Paul T

Lusty – Everything you say is correct but those reasons don’t prevent other Navy’s Carriers from having a Missile Armament. The Royal Navy even has the luxury of the perfect System for the job (SeaCeptor). Hopefully over the lifetime of the Carriers there will be a change of opinion.

Lusty

Indeed, but the OP asked for some of the reasons why they weren’t fitted. I tried to provide some. Undoubtedly, the driving factor is cost & time, rather than the operational aspects such as space, FOD, ballistic protection and loading the silos. These are all things the RN and design teams can overcome. The UK has always led the way in carrier design, so I see no reason why we couldn’t come up with solutions to mitigate or eliminate the issues. To me, the carrier represents a £3bn floating airfield. In full service it will be carrying an additional ~£2bn… Read more »

James

Could they not have designed a small platform part way down the hull to house a SAM system on either side of the ship?

Could be reloaded from inside the hull, smoke would still be a slight issue obviously but debris would simply drop into the water below.

Meirion X

The first practical laser guns are now bring tested on warships. A UK one is due to be tested this year outside in the open air.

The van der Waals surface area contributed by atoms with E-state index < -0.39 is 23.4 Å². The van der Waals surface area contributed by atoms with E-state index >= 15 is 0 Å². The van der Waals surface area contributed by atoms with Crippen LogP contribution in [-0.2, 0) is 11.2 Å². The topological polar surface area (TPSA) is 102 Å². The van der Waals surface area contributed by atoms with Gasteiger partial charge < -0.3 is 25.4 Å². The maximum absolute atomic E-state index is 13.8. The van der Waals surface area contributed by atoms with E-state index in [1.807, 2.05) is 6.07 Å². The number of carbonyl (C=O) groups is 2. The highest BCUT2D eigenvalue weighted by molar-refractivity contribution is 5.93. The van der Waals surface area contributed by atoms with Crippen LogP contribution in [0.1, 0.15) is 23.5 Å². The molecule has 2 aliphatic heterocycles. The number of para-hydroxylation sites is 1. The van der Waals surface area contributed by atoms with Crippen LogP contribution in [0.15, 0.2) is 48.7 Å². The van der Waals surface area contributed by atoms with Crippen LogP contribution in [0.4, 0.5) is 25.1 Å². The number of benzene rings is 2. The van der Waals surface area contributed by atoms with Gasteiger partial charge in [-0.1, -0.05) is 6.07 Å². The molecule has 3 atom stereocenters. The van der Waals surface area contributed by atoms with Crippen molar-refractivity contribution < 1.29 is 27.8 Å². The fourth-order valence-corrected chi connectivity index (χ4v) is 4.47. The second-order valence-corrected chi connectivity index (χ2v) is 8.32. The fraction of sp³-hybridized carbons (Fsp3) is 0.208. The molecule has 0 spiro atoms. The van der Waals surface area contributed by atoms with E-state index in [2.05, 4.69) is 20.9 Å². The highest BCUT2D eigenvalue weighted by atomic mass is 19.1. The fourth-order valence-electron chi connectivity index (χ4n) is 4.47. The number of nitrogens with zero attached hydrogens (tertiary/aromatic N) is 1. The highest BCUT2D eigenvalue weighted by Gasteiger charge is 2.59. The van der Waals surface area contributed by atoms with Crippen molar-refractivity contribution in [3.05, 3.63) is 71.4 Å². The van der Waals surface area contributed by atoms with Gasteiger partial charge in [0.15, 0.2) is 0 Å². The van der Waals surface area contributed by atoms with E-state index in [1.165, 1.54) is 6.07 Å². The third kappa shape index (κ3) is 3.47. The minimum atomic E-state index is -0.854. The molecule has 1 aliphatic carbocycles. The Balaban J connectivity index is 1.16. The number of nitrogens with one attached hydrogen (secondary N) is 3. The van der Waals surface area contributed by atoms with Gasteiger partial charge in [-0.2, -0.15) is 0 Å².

So not too far down the line, expect to see deployed on carriers.

Frank62

As Paul says, other nations carriers have them & our Invincibles had Sea Dart SAMs, so that’s an empty reason for not having them. You don’t see any like;ly opponent’s carriers without SAMs. It sems to me our own government could be as much a danger to our crews as the enemy seeing as they refuse to provide adequate weaponry or hulls.

Lusty

Again, phill asked for reasons why they weren’t fitted. I provided them, and even mentioned cost & time. See my above reply, but this is undoubtedly one of the main reasons why they weren’t fitted. I’m not sure what you’re referring to by an ’empty reason’, but it’s clear Sea Dart was removed for very valid reasons. Trust me, they wouldn’t have done so if there weren’t valid reasons. The danger we have is designing and operating ships without certain features *just because* the previous ships *didn’t* have them. Fit the darn things I’d say. The lives of the crew… Read more »

Paul42

Sea Dart was removed from the Invincible class to increase flight deck space and below decks stowage for kit associated with operating the Harrier GR9.

Frank62